The Honorable Alan M. Dunn
 
 
 

AMDunn-325The Honorable Alan M. Dunn

Board Member, American Australian Council

Partner
Stewart and Stewart

Mr. Dunn is a partner in the Washington, D.C. based international trade law firm Stewart and Stewart, where his practice focuses on a wide range of international trade, transactional, regulatory, and governance issues. He serves on several corporate and non-profit boards. He also serves on U.S. Secretary of State John Kerry’s Advisory Committee on International Economic Policy (ACIEP) Sanctions Subcommittee.

Mr. Dunn was formerly U.S. Assistant Secretary of Commerce, appointed by President George H. W. Bush, and was among the senior U.S. officials responsible for forming and implementing U.S. trade-related policy. He served as one of the lead U.S. negotiators of the multilateral GATT Uruguay Round negotiations, which established the World Trade Organization (WTO), the North American Free Trade Agreement (NAFTA) and the High Enriched Uranium (HEU) Agreement with Russia.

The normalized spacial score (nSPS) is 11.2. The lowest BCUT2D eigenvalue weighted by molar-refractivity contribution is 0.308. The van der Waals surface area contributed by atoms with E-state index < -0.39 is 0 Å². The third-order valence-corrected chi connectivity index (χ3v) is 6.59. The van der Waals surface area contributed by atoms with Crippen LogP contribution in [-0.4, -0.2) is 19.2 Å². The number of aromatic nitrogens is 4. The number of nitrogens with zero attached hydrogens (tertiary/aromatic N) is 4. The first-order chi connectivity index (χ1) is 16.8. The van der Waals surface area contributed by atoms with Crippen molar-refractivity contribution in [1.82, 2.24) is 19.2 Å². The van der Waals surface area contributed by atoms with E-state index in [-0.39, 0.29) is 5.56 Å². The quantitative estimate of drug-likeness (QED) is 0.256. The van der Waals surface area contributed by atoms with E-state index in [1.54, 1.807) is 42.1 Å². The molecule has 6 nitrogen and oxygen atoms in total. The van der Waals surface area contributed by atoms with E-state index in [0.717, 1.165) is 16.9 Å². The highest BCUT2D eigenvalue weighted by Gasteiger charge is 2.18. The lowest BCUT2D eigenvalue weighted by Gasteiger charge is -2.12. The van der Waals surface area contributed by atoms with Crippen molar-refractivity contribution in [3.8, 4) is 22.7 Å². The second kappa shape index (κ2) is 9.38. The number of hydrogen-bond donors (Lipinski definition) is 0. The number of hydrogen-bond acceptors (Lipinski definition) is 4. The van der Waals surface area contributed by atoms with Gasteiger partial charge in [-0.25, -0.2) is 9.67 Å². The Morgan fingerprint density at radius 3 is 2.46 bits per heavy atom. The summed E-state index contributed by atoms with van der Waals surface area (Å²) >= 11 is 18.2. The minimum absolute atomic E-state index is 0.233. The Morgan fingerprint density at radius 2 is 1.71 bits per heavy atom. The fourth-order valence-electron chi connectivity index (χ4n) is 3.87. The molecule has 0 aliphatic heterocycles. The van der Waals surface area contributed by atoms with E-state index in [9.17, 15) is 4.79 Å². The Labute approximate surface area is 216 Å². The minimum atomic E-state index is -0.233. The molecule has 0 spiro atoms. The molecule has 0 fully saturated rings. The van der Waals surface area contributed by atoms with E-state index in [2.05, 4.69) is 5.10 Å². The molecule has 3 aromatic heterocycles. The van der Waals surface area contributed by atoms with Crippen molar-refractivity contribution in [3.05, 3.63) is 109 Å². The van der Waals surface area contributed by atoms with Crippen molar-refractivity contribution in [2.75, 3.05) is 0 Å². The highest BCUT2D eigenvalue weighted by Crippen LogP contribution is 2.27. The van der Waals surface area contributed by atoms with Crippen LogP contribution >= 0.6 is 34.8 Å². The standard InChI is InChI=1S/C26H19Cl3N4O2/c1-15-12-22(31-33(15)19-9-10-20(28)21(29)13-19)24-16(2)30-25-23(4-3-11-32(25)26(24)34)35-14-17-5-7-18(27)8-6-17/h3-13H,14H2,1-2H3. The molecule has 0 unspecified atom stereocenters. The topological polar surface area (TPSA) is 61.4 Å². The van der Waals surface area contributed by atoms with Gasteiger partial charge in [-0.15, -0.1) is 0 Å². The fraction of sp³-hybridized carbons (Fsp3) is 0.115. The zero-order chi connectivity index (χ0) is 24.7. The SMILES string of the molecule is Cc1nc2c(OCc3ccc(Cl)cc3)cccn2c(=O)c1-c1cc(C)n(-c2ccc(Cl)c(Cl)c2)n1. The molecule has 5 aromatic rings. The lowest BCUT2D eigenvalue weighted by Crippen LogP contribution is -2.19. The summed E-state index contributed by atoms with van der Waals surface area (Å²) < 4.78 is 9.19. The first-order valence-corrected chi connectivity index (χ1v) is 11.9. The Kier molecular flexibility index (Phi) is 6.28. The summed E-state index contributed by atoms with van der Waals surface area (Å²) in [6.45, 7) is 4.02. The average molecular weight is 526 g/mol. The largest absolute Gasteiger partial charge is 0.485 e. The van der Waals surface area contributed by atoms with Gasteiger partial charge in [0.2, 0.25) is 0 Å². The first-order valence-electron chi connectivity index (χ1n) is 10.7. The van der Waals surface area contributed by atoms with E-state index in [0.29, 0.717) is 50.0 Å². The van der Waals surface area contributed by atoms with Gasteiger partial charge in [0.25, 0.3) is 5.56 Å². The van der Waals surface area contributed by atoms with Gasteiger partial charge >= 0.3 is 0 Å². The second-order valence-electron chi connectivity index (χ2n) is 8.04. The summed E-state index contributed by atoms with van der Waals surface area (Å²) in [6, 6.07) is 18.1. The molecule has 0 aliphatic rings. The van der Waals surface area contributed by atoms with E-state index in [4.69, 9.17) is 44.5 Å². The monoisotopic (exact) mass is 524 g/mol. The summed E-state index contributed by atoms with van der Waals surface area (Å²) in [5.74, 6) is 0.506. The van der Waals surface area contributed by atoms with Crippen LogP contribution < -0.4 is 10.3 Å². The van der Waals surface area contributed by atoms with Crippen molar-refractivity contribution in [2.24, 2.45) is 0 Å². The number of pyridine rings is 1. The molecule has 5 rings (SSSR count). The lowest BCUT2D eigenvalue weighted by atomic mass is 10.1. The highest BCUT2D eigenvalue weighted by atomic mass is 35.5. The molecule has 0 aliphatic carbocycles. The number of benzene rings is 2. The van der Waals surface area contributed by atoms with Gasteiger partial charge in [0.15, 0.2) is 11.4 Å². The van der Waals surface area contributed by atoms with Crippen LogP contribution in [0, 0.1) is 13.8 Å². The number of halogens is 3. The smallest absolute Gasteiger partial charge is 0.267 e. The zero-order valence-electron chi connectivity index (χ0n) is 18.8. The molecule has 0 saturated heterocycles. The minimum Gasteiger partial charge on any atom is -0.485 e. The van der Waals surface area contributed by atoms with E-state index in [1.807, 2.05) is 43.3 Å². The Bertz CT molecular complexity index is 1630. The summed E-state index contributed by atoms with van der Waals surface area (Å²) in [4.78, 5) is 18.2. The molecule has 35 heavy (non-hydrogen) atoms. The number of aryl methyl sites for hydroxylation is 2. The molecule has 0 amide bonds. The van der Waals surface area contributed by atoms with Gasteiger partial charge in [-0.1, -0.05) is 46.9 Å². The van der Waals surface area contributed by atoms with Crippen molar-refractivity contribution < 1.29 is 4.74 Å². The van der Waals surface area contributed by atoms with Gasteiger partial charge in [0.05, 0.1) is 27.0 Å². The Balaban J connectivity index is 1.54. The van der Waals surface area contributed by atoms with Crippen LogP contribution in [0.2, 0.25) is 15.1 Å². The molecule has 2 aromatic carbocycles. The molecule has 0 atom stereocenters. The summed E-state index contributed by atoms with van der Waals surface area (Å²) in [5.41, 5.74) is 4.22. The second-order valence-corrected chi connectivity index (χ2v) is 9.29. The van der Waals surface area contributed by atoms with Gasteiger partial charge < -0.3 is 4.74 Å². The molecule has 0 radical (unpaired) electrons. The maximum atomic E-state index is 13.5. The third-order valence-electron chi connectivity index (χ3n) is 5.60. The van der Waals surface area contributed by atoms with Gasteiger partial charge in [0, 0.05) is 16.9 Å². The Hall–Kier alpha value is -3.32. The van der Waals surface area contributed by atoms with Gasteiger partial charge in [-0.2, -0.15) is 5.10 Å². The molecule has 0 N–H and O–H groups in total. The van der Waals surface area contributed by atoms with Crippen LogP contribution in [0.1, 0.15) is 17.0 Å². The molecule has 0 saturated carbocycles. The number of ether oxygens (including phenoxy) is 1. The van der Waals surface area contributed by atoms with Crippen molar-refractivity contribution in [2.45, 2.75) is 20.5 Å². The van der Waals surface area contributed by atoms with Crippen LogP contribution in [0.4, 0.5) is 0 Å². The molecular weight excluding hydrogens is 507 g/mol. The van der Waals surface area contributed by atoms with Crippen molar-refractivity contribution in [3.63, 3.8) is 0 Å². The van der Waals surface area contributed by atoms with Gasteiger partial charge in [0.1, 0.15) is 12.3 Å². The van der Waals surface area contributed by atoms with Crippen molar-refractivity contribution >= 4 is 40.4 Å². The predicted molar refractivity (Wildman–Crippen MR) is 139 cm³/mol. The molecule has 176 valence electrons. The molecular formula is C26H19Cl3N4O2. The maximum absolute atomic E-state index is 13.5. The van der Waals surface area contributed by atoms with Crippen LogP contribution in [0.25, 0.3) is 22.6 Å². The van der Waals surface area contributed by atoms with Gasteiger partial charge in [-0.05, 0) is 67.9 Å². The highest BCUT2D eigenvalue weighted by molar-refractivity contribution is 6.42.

Mr. Dunn also participated as a lead negotiator or member of the U.S. delegation in a wide range of bilateral and multilateral trade negotiations dealing with a number of issues such as the 1991 U.S.-Japan Semiconductor Arrangement, the Montreal Protocol on Ozone Depleting Substances, and the International Panel on Climate Change (IPCC).

In addition, Mr. Dunn served in an ex officio capacity as a director on the board of U.S. Export Import Bank (USEXIM) and Overseas Private Investment Corporation (OPIC), as well as a member of the Trade Promotion Coordinating Committee (TPCC) and the Committee on Foreign Investment in the United States (CFIUS).

Prior to joining Stewart and Stewart, Mr. Dunn was a partner in the firm of White & Case and a member of the U.S. Foreign Service at the Department of State.

Mr. Dunn has a law degree from the University of Virginia and a degree in finance and business administration from George Mason University.

The American Australian Council promotes productive and timely bilateral exchanges among leaders in government, business, national security, technology, academic, media, and cultural arenas.